Bernardo Bertolucci's shift back to European settings has underscored the Ivory Tower syndrome in his later work, depicting characters in situations of privileged isolation. That syndrome is a liability in "The Dreamers." This elegant but pretentious chamber piece chronicles the obsessively sexual menage of a trio of self-absorbed youths.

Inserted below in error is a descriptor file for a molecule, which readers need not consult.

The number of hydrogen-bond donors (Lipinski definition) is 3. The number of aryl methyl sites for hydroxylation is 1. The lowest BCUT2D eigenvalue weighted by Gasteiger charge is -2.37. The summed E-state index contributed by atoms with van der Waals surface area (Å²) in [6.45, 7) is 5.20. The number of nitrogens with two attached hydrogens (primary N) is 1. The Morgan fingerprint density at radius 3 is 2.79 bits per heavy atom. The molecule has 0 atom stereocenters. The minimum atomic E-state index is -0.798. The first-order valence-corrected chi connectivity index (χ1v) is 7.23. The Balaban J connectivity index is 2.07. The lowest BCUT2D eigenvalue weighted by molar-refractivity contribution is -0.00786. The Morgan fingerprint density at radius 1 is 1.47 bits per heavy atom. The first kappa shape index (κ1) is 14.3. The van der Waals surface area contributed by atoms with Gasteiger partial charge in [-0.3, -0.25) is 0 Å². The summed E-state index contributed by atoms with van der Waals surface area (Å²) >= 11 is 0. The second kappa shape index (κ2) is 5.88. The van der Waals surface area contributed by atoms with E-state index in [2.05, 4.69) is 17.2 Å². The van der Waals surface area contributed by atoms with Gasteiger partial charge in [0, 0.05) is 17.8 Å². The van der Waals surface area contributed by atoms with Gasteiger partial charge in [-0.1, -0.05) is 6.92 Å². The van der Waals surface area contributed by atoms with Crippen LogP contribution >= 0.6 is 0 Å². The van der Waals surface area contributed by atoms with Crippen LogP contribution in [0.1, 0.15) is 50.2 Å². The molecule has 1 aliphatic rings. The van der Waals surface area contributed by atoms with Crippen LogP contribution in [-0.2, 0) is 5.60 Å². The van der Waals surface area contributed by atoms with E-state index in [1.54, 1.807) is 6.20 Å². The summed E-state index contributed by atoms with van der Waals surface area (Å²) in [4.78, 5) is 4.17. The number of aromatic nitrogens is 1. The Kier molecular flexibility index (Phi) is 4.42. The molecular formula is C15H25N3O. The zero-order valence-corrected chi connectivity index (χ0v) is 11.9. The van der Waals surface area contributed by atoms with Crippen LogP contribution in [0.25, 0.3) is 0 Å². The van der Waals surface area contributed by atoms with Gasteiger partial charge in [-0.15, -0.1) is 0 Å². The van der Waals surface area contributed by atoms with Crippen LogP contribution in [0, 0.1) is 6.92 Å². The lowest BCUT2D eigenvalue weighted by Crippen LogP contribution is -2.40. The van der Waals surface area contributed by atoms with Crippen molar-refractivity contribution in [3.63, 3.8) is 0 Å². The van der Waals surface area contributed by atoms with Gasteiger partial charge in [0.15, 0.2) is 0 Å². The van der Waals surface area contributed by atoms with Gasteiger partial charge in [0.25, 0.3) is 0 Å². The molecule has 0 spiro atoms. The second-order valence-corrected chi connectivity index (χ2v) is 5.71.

Bernardo Bertolucci’s shift from exotic epics back to European settings has underscored the Ivory Tower syndrome in his later work, depicting characters in situations of privileged isolation that make those films inaccessible to many audiences. That syndrome is a significant liability in “The Dreamers.” Unfolding against but ultimately trivializing the political backdrop of the 1968 Paris student riots, this elegant but pretentious chamber piece chronicles the obsessively sexual menage of a trio of self-absorbed youths, offering sensuality but scant dramatic interest. Europeans may be intrigued, but broader commercial outlook, especially in the U.S., seems problematic.Originally skedded for a fall release in North America, the film has been pushed back by Fox Searchlight to March, with cuts reportedly being planned to avoid a restrictive rating. The steamy content and the central element of characters in the French capital on a carnal odyssey, almost oblivious to life outside the apartment where their trysts take place, inevitably recalls Bertolucci’s “Last Tango in Paris.” But any comparison will be withering for “The Dreamers.” The earlier film examined questions of sexual politics, class, solitude, communication and the power of purely physical relationships, at the same time provoking shockwaves for audiences unaccustomed at the time to such sexual frankness. The eroticism and nudity are even more explicit here yet somehow oddly repressed for a film set during the sexual revolution. And the issues being addressed seem diluted. In fact, the whole spirit of rebellion, passion and protest that should be a driving force for the characters plays more like a cultivated affectation. Their insatiable love of movies seems no less mannered as portrayed here. The three students ride the crest of the nouvelle vague, playing guessing games that revolve around their favorite film scenes. But rather than conveying a giddy sense of artistic discovery, these digressions — often accompanied by clips from the films in question — add an even more intangible feel to the characters’ tiny world. It’s hard to find a dramatic point of entry in discussions of Keaton vs. Chaplin or what Godard said about Nicholas Ray. Focal point of the triangle is Matthew (Michael Pitt), an American student in Paris, soaking up film culture and the heady mood of the moment as anticipation builds for the changes afoot during the spring of ’68. At a protest following the government sacking of Cinematheque Francaise director Henri Langlois — with Jean Pierre Leaud appearing against newsreel footage of himself at the time — Matthew meets flirtatious French babe Isabelle (Eva Green) and her twin brother Theo (Louis Garrel). The trio become an instant unit. Infatuated with his French friends despite being mildly disturbed by their ambiguous physical closeness, Matthew shacks up with the siblings when their liberal-intellectual parents leave town. Like Bertolucci’s father, the twins’ pere (Robin Renucci) is a poet, whose conflicted relationship with Theo adds autobiographical shadings. Matthew’s inhibitions soon dissolve as he falls under the spell of his more free and easy friends and into Isabelle’s bed. But their confronting sexual and emotional games create increasing friction with Theo, slowly destabilizing the group. Not the most down-to-earth of writers, Gilbert Adair’s screenplay — inspired by his novel “The Holy Innocents” — displays no ear for natural dialogue. And the discussion in his script of period issues such as Vietnam and Mao’s China seem almost extraneous to the trio’s journey. As a result, the film never develops any real sense of political atmosphere and the characters’ climactic involvement in the riots comes out of nowhere. More effective is Matthew’s gradual awakening to the shallowness of the twins’ world, questioning their refusal to emerge from their sheltered environment and incestuous games to summon real commitment to the issues they supposedly care about. Countering the frustratingly impressionable side of his character with burgeoning intelligence, Pitt’s alert, watchful performance to a certain extent provides the film with some ballast and a sense that at least one of the characters grows from the experience. But while all three look lean and alluring, artfully draped naked across the apartment and each other, Green and Garrel never get beyond their characters’ irritating, bratty surfaces, making them tedious company. These may be the two most humorless, uncharming kids on the planet. As always with Bertolucci, the film is meticulously crafted on all technical levels, most notably in the gorgeous opening titles, interwoven with city structures like the Pompidou Centre. Period reconstruction throughout is stylishly achieved and coolly rendered in d.p. Fabio Cianchetti’s deep saturated colors and dense visuals. Period music is aptly used to evoke the mood of the late ’60s.